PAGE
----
Dr. Sharon Brangman is a local doctor on the front lines, educating the high risk about the COVID-19 vaccine.

And while she was reluctant at first to be featured on our Black History Month series, she wants us to do as she does: focus on the work that needs to be done, which is something that she has been doing as a Physician in Central New York for 40 years.

What You Need To Know

  • Dr. Sharon Brangman has practiced medicine for over forty years in Central New York

  • Her personal life and her profession has prepared her to assist in educating those with greatest need in the pandemic

  • After working all day, she spends her nights educating the community about COVID-19 and the vaccines available

When I requested an interview with Dr. Brangman, she was very specific. She was not interested in doing a Black History Month piece about herself. Instead, she would speak about her current mission to educate the marginalized on the COVID-19 vaccine.

Dr. Brangman, who serves as the Chair of Geriatrics at Upstate Hospital said, "I’ve had patients say, ‘no, Dr. Brangman. No one is injecting me with nothing like that.’”

For weeks, Dr. Brangman has been educating against mistrust and skepticism in Syracuse’s Black and brown communities about the COVID-19 vaccine.

“Someone mentioned to me that they heard that the vaccine was going to be targeted to Black and brown communities. And someone said, ‘whenever they target us, that is usually not a good thing,’ and I started to realize the messaging that we say has a lot of meaning,” Dr. Brangman says.

Dr. Brangman feels the hesitancy comes less from the notorious Tuskegee Experiment and more from everyday experiences with healthcare providers and bad messaging.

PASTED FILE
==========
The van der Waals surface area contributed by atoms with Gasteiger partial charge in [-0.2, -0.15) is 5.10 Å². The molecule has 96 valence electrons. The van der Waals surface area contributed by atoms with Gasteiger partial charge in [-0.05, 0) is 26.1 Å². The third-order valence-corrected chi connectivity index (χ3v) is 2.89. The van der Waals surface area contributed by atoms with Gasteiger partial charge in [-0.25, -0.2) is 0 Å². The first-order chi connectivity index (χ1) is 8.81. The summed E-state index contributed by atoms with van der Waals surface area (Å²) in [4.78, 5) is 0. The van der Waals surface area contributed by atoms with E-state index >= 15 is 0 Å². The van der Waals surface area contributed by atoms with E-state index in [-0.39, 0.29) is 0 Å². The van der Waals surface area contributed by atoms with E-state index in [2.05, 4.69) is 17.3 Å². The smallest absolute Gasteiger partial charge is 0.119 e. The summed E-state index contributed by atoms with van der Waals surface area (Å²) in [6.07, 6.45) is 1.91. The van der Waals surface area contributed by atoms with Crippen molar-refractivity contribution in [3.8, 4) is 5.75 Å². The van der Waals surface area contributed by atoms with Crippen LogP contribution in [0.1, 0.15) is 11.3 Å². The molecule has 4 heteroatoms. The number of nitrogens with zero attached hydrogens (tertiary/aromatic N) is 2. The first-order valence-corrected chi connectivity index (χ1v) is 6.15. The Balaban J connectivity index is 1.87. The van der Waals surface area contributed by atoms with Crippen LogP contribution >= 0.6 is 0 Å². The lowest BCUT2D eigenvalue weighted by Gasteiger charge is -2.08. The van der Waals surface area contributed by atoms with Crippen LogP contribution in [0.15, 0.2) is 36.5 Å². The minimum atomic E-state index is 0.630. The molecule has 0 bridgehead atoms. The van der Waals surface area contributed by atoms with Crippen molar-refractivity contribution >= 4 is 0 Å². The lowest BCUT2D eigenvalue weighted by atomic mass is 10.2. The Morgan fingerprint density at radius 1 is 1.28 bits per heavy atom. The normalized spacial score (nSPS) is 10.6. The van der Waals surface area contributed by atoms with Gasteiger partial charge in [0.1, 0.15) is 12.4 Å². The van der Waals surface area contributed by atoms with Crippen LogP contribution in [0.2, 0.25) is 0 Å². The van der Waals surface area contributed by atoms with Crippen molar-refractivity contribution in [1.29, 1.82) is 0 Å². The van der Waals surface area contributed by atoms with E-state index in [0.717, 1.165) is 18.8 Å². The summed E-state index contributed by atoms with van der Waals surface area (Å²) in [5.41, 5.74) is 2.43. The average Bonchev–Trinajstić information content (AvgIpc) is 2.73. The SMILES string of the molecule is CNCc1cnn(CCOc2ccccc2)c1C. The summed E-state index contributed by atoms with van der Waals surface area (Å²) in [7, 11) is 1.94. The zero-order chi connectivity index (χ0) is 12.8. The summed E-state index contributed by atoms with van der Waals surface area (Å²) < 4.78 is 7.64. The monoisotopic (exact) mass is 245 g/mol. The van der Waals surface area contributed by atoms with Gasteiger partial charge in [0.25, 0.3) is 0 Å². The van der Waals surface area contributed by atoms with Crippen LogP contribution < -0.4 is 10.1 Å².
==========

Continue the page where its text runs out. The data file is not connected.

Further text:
“My goal wasn’t necessarily to convince people to take the vaccine, although I hope that is what happens, but I really wanted to make sure that the information they got was reliable,” Dr. Brangman says. “I also don’t want the healthcare community to think that an unequal distribution of the vaccine is due to hesitancy, because I think that is a very easy cop out. So I think the healthcare system, our community, our government, we have responsibilities to make sure the vaccine is equally available across our community.”

Dr. Brangman educates via Zoom with local churches and community groups. The number one fear and question she hears a lot is inquiry on how the vaccine could be safe when it was manufactured so quickly.

“What I try to say is that it was made quickly, but it wasn’t rushed. And because there was a lot of government support, they were able to get a lot of the red tape done in an efficient manner,” Dr. Brangman shares. “And especially for the Pfizer and Moderna vaccines, they are based on technics that have been worked on for 20 or 30 years.”

Dr. Brangman is also working hard to make the vaccine more accessible for those from different socio-economic backgrounds and age groups.

“So when we make plans as a community, we have to think of all members of the community. We cannot do a ‘one size fits all’ community,” Dr. Brangman says.

Her passion is to recognize and support the underrepresented.

“If you look at COVID, it started in the nursing homes and it disproportionately impacts older adults, it disproportionately impacts Black and brown people, so this has become kind of a heightened perfect storm,” Dr. Brangman says.

A storm that she is trying to help people in marginalized communities weather with education.